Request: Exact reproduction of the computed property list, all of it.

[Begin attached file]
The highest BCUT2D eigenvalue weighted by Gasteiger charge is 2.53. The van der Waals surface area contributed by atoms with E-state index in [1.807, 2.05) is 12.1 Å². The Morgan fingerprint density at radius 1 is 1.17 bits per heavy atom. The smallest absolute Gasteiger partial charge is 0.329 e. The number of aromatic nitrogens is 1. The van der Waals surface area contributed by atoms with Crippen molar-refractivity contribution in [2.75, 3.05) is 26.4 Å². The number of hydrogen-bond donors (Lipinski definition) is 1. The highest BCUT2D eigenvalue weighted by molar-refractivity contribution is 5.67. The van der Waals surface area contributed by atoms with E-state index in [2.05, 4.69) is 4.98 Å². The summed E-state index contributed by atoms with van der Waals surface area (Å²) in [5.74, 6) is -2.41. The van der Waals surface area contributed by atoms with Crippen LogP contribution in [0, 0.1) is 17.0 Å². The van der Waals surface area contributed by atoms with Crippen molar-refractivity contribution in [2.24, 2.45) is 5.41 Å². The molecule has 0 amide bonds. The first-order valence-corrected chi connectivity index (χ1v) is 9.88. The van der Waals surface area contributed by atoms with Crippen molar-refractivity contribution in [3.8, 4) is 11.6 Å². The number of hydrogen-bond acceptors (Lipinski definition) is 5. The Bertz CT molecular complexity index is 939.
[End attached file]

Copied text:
The highest BCUT2D eigenvalue weighted by Gasteiger charge is 2.53. The van der Waals surface area contributed by atoms with E-state index in [1.807, 2.05) is 12.1 Å². The Morgan fingerprint density at radius 1 is 1.17 bits per heavy atom. The smallest absolute Gasteiger partial charge is 0.329 e. The number of aromatic nitrogens is 1. The van der Waals surface area contributed by atoms with Crippen molar-refractivity contribution in [2.75, 3.05) is 26.4 Å². The number of hydrogen-bond donors (Lipinski definition) is 1. The highest BCUT2D eigenvalue weighted by molar-refractivity contribution is 5.67. The van der Waals surface area contributed by atoms with E-state index in [2.05, 4.69) is 4.98 Å². The summed E-state index contributed by atoms with van der Waals surface area (Å²) in [5.74, 6) is -2.41. The van der Waals surface area contributed by atoms with Crippen LogP contribution in [0, 0.1) is 17.0 Å². The van der Waals surface area contributed by atoms with Crippen molar-refractivity contribution in [2.24, 2.45) is 5.41 Å². The molecule has 0 amide bonds. The first-order valence-corrected chi connectivity index (χ1v) is 9.88. The van der Waals surface area contributed by atoms with Crippen molar-refractivity contribution in [3.8, 4) is 11.6 Å². The number of hydrogen-bond acceptors (Lipinski definition) is 5. The Bertz CT molecular complexity index is 939.